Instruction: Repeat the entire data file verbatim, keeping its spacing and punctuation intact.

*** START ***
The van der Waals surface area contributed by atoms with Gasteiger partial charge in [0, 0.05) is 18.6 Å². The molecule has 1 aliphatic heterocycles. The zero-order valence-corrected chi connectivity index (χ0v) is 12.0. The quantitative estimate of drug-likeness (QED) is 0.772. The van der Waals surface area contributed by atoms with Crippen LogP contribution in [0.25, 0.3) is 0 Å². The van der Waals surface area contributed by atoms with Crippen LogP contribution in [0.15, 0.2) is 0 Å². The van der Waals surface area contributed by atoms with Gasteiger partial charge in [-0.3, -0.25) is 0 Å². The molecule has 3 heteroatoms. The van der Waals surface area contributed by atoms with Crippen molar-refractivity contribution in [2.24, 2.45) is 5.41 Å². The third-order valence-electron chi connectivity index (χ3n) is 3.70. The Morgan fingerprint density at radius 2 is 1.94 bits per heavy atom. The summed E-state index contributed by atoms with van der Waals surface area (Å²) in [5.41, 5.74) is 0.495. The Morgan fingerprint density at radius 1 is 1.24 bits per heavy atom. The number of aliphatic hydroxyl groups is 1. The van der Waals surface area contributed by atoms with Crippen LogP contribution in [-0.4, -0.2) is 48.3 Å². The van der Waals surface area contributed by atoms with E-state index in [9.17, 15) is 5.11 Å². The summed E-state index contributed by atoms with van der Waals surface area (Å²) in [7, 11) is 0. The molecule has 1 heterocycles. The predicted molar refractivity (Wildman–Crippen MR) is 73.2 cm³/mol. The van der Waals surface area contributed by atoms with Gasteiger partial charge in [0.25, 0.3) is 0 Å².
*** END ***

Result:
The van der Waals surface area contributed by atoms with Gasteiger partial charge in [0, 0.05) is 18.6 Å². The molecule has 1 aliphatic heterocycles. The zero-order valence-corrected chi connectivity index (χ0v) is 12.0. The quantitative estimate of drug-likeness (QED) is 0.772. The van der Waals surface area contributed by atoms with Crippen LogP contribution in [0.25, 0.3) is 0 Å². The van der Waals surface area contributed by atoms with Crippen LogP contribution in [0.15, 0.2) is 0 Å². The van der Waals surface area contributed by atoms with Gasteiger partial charge in [-0.3, -0.25) is 0 Å². The molecule has 3 heteroatoms. The van der Waals surface area contributed by atoms with Crippen molar-refractivity contribution in [2.24, 2.45) is 5.41 Å². The third-order valence-electron chi connectivity index (χ3n) is 3.70. The Morgan fingerprint density at radius 2 is 1.94 bits per heavy atom. The summed E-state index contributed by atoms with van der Waals surface area (Å²) in [5.41, 5.74) is 0.495. The Morgan fingerprint density at radius 1 is 1.24 bits per heavy atom. The number of aliphatic hydroxyl groups is 1. The van der Waals surface area contributed by atoms with Crippen LogP contribution in [-0.4, -0.2) is 48.3 Å². The van der Waals surface area contributed by atoms with E-state index in [9.17, 15) is 5.11 Å². The summed E-state index contributed by atoms with van der Waals surface area (Å²) in [7, 11) is 0. The molecule has 1 heterocycles. The predicted molar refractivity (Wildman–Crippen MR) is 73.2 cm³/mol. The van der Waals surface area contributed by atoms with Gasteiger partial charge in [0.25, 0.3) is 0 Å².